Expert reaction: Cyber Monday's bank glitches

Malware

by | 03 December 2013

As RBS and NatWest come under fire, how can they prevent future failures?

On what was perhaps the busiest online shopping day of the year, both RBS and NatWest banks suffered glitches to their banking systems which left thousands of customers unable to access cash, online banking or smartphone apps right across the UK.

Falling on Cyber Monday, many customers turned to Twitter to vent anger over the glitches, which forced shoppers to stop buying for three hours from 6.30pm.

RBS, which owns NatWest, issued a statement on Tuesday morning via the social network saying: "The systems issues that affected our customers last night have now been resolved and all of our services are now back working normally."

The failure is the third problem to hit customers in 18 months, and RBS said on Monday night that it is "very sorry for the system issues that affected our customers this evening."

Both banks came under criticism in March following a hardware fault that left many customers in the same position as Monday, and a 'major computer issue' in June 2012 meant customers were unable to use their online accounts or withdraw cash for several hours, costing the group £175m in compensation.

RBS installed a new computer system in September as a response to these earlier glitches, but experts have warned that it is not enough.

Software analysis company CAST says it has consistently warned of the dangers of the software quality of banks, and after NatWest's glitch, it offered several pieces of advice.

"Western banking systems are particularly exposed because they were the first to install computer systems and much of the sector was badly wounded by the credit crunch's knock-on effects," said CAST.

"Business software is becoming increasingly complex, composed of sub-systems written in different programming languages, on different machines by disparate teams. This means no single person, or even group of people, can ever fully understand the structure under the key business transactions in an enterprise. Testing alone is no longer a viable option to ensure dependable systems.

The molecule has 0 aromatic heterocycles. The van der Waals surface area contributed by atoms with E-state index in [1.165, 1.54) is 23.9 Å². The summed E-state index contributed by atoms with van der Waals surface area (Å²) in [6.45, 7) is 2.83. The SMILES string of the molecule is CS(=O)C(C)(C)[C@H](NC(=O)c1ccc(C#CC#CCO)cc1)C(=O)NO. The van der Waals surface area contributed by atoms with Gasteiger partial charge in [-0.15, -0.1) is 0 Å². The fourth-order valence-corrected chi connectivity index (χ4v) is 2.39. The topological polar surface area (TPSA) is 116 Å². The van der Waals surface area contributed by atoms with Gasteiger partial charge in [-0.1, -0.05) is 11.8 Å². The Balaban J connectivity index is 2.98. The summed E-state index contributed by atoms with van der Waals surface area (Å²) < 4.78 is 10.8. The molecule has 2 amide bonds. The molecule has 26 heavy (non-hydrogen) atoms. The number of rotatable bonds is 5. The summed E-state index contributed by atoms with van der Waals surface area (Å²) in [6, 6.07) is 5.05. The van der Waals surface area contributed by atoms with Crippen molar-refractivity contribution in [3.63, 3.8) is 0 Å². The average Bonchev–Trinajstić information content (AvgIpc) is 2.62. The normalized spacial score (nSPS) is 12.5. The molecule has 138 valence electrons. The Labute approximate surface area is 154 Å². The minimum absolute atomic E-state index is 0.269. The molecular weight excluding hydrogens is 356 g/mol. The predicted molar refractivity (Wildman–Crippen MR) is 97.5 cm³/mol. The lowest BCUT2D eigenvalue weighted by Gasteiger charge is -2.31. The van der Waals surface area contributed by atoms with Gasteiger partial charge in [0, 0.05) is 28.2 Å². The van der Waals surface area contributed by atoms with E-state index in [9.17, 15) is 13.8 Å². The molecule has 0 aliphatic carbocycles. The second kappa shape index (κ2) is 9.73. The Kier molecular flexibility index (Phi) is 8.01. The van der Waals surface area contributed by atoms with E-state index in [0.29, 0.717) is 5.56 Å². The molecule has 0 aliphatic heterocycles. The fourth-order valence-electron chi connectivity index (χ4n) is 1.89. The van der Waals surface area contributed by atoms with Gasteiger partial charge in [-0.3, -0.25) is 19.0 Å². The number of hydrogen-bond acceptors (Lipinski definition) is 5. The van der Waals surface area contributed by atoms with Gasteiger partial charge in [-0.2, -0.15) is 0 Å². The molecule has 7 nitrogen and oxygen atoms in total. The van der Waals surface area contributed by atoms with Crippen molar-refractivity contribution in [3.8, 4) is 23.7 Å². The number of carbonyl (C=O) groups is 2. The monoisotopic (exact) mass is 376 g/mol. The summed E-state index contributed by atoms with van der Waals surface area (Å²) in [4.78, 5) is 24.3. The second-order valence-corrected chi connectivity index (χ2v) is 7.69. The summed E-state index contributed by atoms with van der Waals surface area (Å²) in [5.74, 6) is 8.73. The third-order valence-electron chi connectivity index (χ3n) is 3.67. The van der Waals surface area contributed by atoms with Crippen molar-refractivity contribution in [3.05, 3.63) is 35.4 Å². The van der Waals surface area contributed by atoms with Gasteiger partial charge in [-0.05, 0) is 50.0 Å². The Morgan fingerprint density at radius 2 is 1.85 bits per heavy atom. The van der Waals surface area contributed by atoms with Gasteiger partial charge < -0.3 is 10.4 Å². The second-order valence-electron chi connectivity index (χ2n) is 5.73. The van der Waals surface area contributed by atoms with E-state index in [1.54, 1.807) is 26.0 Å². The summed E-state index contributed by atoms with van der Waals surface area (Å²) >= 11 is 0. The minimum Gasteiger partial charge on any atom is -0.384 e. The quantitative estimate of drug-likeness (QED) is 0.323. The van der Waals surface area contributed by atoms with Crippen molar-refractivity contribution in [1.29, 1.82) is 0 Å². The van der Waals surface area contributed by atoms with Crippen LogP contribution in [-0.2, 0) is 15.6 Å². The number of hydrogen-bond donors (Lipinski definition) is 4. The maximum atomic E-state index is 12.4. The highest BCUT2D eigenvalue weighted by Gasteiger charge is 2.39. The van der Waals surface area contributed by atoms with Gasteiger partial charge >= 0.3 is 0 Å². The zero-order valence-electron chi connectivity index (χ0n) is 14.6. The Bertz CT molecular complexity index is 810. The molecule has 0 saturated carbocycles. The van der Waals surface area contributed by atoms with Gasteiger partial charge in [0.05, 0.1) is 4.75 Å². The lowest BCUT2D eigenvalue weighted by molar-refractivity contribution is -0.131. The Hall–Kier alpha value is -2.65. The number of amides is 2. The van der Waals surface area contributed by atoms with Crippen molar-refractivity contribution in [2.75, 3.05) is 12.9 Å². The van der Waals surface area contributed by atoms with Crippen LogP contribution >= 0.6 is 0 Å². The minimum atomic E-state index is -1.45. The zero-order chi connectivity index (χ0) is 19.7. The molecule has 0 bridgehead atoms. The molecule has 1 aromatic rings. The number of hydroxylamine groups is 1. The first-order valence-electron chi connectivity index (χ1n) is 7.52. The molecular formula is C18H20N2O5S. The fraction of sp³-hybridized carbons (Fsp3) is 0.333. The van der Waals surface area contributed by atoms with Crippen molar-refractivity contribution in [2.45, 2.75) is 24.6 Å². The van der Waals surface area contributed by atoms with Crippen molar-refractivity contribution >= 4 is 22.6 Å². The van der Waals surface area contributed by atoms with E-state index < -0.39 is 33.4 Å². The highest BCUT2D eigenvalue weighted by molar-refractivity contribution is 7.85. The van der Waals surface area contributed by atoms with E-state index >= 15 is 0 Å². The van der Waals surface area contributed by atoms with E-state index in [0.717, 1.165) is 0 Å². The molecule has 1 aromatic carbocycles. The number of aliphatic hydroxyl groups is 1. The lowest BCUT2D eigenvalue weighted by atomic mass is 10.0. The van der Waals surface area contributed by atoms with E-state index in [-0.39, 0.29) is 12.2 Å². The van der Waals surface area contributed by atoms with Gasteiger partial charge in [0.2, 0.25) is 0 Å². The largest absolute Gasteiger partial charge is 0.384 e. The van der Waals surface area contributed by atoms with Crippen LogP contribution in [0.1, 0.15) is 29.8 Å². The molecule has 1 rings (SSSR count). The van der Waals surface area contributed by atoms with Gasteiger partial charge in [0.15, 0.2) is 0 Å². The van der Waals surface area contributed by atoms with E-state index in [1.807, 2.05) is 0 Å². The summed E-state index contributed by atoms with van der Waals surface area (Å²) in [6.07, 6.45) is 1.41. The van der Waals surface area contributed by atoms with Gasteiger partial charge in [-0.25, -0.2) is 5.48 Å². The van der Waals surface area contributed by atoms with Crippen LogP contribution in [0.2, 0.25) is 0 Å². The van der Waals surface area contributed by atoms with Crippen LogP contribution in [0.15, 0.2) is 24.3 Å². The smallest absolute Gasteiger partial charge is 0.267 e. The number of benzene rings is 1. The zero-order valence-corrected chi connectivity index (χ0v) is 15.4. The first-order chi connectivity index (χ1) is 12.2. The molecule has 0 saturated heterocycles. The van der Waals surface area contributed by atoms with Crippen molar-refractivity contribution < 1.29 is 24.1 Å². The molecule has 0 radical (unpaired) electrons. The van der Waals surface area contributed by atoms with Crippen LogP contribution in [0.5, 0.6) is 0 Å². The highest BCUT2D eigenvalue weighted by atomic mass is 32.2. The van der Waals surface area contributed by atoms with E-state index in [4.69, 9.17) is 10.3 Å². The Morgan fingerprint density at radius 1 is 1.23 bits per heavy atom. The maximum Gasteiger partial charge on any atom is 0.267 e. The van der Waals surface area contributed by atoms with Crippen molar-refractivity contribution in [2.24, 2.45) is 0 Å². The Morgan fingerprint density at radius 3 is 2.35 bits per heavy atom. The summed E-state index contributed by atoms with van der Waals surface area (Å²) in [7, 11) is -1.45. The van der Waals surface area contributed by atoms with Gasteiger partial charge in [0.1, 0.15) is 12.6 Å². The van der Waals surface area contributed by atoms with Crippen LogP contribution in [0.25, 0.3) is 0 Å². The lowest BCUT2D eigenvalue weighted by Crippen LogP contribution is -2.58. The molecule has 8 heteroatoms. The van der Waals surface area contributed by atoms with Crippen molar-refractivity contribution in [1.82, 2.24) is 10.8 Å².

"The frequency of technical issues affecting banking is a wake-up call to business leaders. They need to carefully scrutinize the structural integrity of their software systems."

Iain Chidgey, VP EMEA for Delphix, explained why the RBS failures happened and what banks should be doing to prevent this in the future.

He said: "Software glitches are becoming more and more frequent in the banking industry. We have already seen disruption to RBS and NatWest services and last night the two banking giants again suffered problems when customers reported problems with online banking, inability to pay for meals and being turned away from shops where transactions were declined despite adequate funds available.

"But why is this continuing to happen? Often the cause is insufficient testing. The databases in financial institutions are large and often more complex than in other companies. IT departments provide copies of databases for testing, but by the time a copy is available, the data itself is often old. In our data intensive world, data can be obsolete after only a couple of hours, but when refreshing just a single testing data set can takes days, the data will never be up to date enough for risk free testing.

"Companies need to make testing a priority and equip their IT teams with technology and resources that will enable them to test often and on recent data. One way, which is currently used by many financial institutions, is database virtualisation. Companies use it to create virtual copies of databases for the purposes of better application testing and recovery. Rather than creating a physical copy which costs a lot of money and time, virtual databases are created, allowing for testing on more current data, dramatically reducing the risk of failure such as the one some customers experienced on Friday."

Neil Kinson, VP EMEA at Redwood Software, addressed the impact that IT failures can have across different areas of the business.

He said: "Gone are the days where business IT issues went largely unnoticed by the outside world. Business processes are more connected now than ever before, meaning a backend failure can have a knock-on effect on frontline services. It's like a domino effect; a persisting failure in the billing department can lead to greater pressure on the provider's website and call centres, as customers look to question the mistake.

"If large brands like RBS wish to protect [its] customers from the impact of IT failure, greater effort must be made to ensure business critical processes work efficiently 100 percent of the time, both at the front end and the back end, to deliver accurate and reliable results. By automating key processes such as billing, stock control and credit checks, organisations dramatically streamline operations, reducing the chance of errors and freeing up valuable IT team resourcing to focus their efforts on other business critical tasks, such as innovation."

Visa Europe estimated that £450m was spent online in 7.7m transactions by the end Monday night, which would make this year's Cyber Monday the busiest online shopping day recorded in the UK.

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